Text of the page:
I just recently returned from a 5-month exchange trip to GA, here are some small pieces I wrote while I was out there (I've put them into one entry to save from spamming the blog)
On the differences between American-English (dubbed 'anglish' by my roomie) and English-English
Before coming to America we had been warned that there would be some language barriers between us and the American students. Staying in the International Dorm (i.e. the dormitory where students on exchange/study abroad programmes lived) and being part of the International Club meant that the first few weeks were spent getting used to accents I’d never heard before, and trying to both understand others and be understood. Amusingly, it was actually easier to understand someone from South Africa than someone from the U.S. at times – for example, when people greeted me with “s’up” I was just as stumped as to how I should answer as they were when I greeted them with “y’alright?”
The differences in spoken English were great sources of amusement throughout the five months I spent in Georgia. A week after we’d arrived, I was asked the question, “how do y’all say ‘goodbye’ in England? ‘Tally ho’?” My roommate and friends also found the way I pronounced words like “what” and “later” very entertaining – meaning that every time we parted and I said “see you later”, a chorus of “see you lat-ah!” followed.
As well as that, J.K. Rowling has a lot to answer for. It never occurred to me that Americans would think that every Brit is practically a character from Harry Potter. Being asked to say things like “we’re on the magic train to Hogwarts!” was funny, yes, but probably one of the strangest things about differing accents and how people felt about them.
“Er… we’ve got to go down to the basement.”
These words, and the explanation that followed, were not something I ever expected to hear. As I followed my roommate down the two flights of stairs, both of us clutching a pillow and our stuffed animals, all I could think about was “Twister”. The film had always interested me, but now that I was possibly about to experience my own tornado, I realised that it was actually a lot scarier than I first thought.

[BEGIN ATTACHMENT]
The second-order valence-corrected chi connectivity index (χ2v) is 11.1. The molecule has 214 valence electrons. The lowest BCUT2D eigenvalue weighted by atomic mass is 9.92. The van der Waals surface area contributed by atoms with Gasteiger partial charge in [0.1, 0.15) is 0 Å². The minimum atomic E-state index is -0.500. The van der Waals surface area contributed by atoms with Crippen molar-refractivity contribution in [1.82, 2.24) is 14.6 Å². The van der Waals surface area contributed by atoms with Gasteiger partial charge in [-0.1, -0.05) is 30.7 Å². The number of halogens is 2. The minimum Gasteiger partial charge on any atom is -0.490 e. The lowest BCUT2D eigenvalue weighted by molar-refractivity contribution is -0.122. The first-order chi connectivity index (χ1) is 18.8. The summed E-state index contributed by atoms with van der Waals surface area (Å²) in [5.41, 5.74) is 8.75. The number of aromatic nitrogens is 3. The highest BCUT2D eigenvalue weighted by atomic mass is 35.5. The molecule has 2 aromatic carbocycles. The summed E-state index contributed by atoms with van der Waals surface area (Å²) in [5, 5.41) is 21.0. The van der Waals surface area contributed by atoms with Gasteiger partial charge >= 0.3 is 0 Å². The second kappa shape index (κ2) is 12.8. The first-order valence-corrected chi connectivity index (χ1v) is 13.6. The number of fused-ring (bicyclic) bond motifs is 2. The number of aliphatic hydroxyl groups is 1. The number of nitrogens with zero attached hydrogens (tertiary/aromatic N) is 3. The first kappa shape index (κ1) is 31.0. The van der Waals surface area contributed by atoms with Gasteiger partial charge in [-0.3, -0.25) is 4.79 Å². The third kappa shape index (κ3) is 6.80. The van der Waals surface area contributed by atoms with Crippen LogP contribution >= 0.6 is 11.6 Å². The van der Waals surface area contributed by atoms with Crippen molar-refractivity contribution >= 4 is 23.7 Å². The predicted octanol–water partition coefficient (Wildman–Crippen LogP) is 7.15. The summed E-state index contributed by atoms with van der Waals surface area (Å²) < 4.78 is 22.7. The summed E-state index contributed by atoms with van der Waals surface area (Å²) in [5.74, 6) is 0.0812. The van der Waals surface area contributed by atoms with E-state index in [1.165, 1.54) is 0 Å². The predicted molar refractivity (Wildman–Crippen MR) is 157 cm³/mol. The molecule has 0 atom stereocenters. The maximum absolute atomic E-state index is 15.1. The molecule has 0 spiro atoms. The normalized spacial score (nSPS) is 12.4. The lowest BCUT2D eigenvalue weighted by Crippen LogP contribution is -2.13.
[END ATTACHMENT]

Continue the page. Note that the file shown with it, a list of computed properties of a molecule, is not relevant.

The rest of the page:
Opening the door to the basement, we found that most of the other dormitory residents were already down there. The mood wasn’t what I expected. Students lined the two walls, leaving a narrow pathway between their feet for others to pick their way down. They were talking, laughing, doing homework, surfing Facebook. The strong winds and heavy rain couldn’t even be heard. I pasted on a smile and tried to ignore the faint feeling of panic as we found a space to sit. Most people here had experienced tornado warnings like this before, but I had to explain several times that tornados are not really that common in the UK like they are here in Georgia.
As it turned out, I needn’t have been so scared. The tornado passed several miles North of us, headed West, so our area survived unscathed. And by the end of the semester, this evening basement visit had become such a common occurrence that eventually I reacted no differently to anyone else.
Within these glossy pages is the piercing ring of an alarm
set to sound at 5am but snoozed for another ten minutes.
There are yawns and half-closed eyes, feet stumbling towards
the bobcat grinning from the side of a bus.
A pot-hole filled gravel road is inside, tyres spitting stones,
the crack of my forehead against the window
as we bounce in our seats.
The blinding lights of China Town gleam,
reds, yellows, oranges merging with the white of
the Second World War’s memorial:
a fountain, water dancing under the black veil.
Over five hundred feet of marble, granite, sandstone
rises from the centre of these pages,
towering over the Capitol Building, the Air and Space Museum, the Pentagon.
Thanks for reading :)
Sam Pavely, DMU/GCSU